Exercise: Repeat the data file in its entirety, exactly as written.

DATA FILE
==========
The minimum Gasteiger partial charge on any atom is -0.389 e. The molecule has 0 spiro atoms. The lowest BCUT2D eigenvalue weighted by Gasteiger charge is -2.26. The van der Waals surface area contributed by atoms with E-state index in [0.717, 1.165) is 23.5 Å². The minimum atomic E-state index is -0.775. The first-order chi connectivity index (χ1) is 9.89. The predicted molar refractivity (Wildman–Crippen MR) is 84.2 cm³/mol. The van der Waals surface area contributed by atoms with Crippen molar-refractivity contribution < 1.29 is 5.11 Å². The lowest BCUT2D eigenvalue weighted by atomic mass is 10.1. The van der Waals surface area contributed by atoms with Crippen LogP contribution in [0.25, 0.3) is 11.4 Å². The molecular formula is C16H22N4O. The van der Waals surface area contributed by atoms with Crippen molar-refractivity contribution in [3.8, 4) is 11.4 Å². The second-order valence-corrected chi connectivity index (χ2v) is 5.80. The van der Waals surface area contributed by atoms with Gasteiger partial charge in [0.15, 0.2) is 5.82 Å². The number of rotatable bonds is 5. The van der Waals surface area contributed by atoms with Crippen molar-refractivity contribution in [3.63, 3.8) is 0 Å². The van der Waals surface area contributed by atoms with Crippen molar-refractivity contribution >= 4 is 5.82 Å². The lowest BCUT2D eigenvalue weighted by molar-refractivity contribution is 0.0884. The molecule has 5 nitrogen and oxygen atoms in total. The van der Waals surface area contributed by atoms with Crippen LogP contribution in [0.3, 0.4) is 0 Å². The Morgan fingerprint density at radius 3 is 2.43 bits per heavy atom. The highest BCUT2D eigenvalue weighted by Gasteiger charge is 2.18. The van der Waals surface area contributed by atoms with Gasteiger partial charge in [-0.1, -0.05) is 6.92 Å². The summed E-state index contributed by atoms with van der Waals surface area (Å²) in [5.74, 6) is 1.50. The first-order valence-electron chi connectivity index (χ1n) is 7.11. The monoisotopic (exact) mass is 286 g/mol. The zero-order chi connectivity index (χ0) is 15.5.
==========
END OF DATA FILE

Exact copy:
The minimum Gasteiger partial charge on any atom is -0.389 e. The molecule has 0 spiro atoms. The lowest BCUT2D eigenvalue weighted by Gasteiger charge is -2.26. The van der Waals surface area contributed by atoms with E-state index in [0.717, 1.165) is 23.5 Å². The minimum atomic E-state index is -0.775. The first-order chi connectivity index (χ1) is 9.89. The predicted molar refractivity (Wildman–Crippen MR) is 84.2 cm³/mol. The van der Waals surface area contributed by atoms with Crippen molar-refractivity contribution < 1.29 is 5.11 Å². The lowest BCUT2D eigenvalue weighted by atomic mass is 10.1. The van der Waals surface area contributed by atoms with Crippen LogP contribution in [0.25, 0.3) is 11.4 Å². The molecular formula is C16H22N4O. The van der Waals surface area contributed by atoms with Crippen molar-refractivity contribution in [3.8, 4) is 11.4 Å². The second-order valence-corrected chi connectivity index (χ2v) is 5.80. The van der Waals surface area contributed by atoms with Gasteiger partial charge in [0.15, 0.2) is 5.82 Å². The number of rotatable bonds is 5. The van der Waals surface area contributed by atoms with Crippen molar-refractivity contribution in [3.63, 3.8) is 0 Å². The van der Waals surface area contributed by atoms with Crippen molar-refractivity contribution >= 4 is 5.82 Å². The lowest BCUT2D eigenvalue weighted by molar-refractivity contribution is 0.0884. The molecule has 5 nitrogen and oxygen atoms in total. The van der Waals surface area contributed by atoms with Crippen LogP contribution in [0.3, 0.4) is 0 Å². The Morgan fingerprint density at radius 3 is 2.43 bits per heavy atom. The highest BCUT2D eigenvalue weighted by Gasteiger charge is 2.18. The van der Waals surface area contributed by atoms with Gasteiger partial charge in [-0.1, -0.05) is 6.92 Å². The summed E-state index contributed by atoms with van der Waals surface area (Å²) in [5.74, 6) is 1.50. The first-order valence-electron chi connectivity index (χ1n) is 7.11. The monoisotopic (exact) mass is 286 g/mol. The zero-order chi connectivity index (χ0) is 15.5.